Home Schooling Children with Dyslexia

One of the chief benefits of home schooling is the individualised attention a child receives from his or her parent (or tutor, or grandparent, etc.) which is usually in contrast to a school environment with twenty or more students in a class and a low teacher or teaching assistant ratio. This individualised attention can be of special benefit to children with learning difficulties such as dyslexia. This article looks at the overall ways that home education can especially impact children with dyslexia.

Issues Surrounding Self Confidence

For children studying school who are having a lot of difficulties with reading and therefore usually most lessons, school can feel like a negative experience with issues of competitiveness damaging their education. Bullying can be more likely if a child is struggling with school work, and this can make emotional and behavioural problems may likely occur – all these tensions are one reason that dyslexic children’s families might start to consider home schooling.

Within the home learning environment children are more likely to feel like they are learning within a safe environment, in part because it is their home, but in part because their individualised attention is likely to speed up their progress at an activity such as reading, which then generally feeds into all studies.

Within the home it is far less likely for children to feel a fear of bullying, so they may become more confidence if they were previously struggling at school. Some home schooling families also note that the general organisational problems that dyslexic children often struggle to overcome as well as problems with activities such as reading can be more easily tackled with sympathy and individual attention within the home environment.

Different Schooling Methods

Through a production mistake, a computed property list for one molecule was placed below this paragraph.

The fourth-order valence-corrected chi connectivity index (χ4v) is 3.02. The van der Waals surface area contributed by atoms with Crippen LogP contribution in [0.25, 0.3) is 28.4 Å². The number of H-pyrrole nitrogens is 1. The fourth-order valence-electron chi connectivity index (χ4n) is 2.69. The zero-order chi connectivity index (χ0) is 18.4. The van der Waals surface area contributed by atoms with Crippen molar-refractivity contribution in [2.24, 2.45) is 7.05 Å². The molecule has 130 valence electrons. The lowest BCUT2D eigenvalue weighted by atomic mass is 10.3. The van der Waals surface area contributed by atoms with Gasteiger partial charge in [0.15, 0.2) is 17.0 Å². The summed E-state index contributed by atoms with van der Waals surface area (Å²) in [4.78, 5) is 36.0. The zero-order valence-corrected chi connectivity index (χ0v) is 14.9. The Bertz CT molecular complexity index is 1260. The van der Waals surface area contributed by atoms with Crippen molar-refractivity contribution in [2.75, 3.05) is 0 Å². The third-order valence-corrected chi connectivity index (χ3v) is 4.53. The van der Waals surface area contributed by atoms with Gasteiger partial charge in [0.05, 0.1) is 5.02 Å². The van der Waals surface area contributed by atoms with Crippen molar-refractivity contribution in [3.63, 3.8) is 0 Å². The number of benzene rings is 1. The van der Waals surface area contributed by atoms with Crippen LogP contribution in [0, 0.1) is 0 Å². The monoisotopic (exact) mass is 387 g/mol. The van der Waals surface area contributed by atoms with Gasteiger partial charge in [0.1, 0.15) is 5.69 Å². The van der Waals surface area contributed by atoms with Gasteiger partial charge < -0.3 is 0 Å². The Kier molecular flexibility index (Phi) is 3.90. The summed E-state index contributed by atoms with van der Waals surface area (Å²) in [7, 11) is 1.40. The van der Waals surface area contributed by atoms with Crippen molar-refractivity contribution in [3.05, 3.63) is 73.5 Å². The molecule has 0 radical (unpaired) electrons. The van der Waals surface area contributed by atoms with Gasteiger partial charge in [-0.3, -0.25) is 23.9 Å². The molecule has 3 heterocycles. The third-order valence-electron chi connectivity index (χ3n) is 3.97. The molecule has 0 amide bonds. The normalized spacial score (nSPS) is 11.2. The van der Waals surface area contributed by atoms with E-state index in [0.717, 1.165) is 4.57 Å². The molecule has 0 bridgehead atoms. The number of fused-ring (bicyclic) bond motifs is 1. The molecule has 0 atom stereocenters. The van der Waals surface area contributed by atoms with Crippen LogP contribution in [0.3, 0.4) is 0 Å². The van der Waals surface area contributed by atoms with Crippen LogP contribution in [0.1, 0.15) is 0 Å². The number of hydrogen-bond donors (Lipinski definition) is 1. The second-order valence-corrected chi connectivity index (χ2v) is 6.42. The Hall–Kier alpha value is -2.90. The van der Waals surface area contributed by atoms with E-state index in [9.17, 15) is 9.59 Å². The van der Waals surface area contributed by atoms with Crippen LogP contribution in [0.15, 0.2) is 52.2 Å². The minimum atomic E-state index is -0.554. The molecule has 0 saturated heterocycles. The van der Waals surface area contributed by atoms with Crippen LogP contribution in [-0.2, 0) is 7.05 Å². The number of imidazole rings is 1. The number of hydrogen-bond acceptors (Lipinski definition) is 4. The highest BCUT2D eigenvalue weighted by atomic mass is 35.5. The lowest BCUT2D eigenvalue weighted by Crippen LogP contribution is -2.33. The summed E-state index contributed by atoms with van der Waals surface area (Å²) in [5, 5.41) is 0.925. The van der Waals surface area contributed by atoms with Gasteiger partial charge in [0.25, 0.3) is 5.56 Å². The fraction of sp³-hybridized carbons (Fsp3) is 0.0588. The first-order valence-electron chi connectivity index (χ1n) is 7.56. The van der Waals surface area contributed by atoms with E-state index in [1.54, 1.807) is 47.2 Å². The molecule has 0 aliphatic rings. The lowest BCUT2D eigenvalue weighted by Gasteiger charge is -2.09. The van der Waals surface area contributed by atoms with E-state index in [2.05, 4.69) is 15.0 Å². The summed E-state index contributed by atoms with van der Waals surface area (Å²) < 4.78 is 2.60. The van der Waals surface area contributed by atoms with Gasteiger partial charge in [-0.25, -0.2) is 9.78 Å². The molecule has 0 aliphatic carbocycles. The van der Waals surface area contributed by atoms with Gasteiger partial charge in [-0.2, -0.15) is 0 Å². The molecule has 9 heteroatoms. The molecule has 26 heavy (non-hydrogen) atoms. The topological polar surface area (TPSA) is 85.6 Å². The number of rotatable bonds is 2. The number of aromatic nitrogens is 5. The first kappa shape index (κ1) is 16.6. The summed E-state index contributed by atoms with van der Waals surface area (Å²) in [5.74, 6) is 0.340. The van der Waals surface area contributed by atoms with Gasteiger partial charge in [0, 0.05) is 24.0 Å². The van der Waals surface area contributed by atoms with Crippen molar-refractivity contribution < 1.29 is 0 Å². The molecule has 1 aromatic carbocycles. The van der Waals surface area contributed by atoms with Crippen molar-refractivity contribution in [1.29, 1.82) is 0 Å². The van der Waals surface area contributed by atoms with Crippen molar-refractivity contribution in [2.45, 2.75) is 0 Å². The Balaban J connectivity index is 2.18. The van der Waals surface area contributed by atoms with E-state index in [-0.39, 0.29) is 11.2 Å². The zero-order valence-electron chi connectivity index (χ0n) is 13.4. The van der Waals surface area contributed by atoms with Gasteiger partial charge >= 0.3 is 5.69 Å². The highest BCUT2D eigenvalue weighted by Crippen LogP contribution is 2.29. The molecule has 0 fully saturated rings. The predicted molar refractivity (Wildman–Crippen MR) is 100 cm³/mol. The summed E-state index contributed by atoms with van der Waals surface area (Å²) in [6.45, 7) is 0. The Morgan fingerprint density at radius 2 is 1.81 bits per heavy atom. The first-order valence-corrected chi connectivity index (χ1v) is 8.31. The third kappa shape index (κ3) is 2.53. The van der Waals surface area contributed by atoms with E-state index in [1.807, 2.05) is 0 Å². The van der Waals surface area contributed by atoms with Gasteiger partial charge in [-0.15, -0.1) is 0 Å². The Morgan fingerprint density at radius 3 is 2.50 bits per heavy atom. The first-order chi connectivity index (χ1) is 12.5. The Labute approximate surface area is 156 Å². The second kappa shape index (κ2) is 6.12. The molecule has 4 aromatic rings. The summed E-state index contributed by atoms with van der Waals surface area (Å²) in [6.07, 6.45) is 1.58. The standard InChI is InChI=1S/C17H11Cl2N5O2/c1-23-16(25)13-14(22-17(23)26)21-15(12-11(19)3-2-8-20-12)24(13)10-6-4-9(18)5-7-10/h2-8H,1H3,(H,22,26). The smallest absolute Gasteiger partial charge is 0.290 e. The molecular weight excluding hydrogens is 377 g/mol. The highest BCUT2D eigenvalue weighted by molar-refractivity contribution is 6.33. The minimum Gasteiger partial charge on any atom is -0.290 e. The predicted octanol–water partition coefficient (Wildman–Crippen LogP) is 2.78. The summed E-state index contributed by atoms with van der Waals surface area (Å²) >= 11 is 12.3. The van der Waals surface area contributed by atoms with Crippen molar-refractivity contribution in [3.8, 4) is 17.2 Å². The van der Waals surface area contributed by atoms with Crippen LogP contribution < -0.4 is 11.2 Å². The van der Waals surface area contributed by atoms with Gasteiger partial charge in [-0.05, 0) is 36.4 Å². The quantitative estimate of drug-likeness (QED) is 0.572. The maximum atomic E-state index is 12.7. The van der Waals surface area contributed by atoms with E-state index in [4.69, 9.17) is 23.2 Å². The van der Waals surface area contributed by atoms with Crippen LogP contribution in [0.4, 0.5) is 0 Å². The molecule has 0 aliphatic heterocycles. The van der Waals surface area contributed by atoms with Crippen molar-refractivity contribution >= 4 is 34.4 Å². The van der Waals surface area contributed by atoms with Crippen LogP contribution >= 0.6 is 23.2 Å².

Since home schooling parents are not obliged to follow the National Curriculum, or indeed any formalised timetable, a child’s education while learning at home can be particularised to their own needs, and tailored to his or her own special interests. Maths, for example, could focus on examples from the football statistics if that helps a child to tackle numbers (excuse the pun!). Parents can track down the teaching methods and suitable resource materials that work best for their child, including specialist dyslexic focused textbooks, which are available online, from libraries and book stores. This is usually particularly valid for teaching dyslexic children to read, since this may take longer or occur in a different way to mainstream education.

Remotivating a Dyslexic Home Schooler

Dyslexic children might feel demotivated about education if they have experienced a bad time at school, or feel ‘stupid’ when struggling with reading. It’s therefore especially important to make learning fun for newly home schooled dyslexic children – avoid blackboard and sitting behind a desk, start reading outside or spread out on the floor, visit a museum or gallery – but don’t feel like everything has to be turned into a lesson, let your child make their own impressions of events to reawaken their natural curiosity and desire to learn.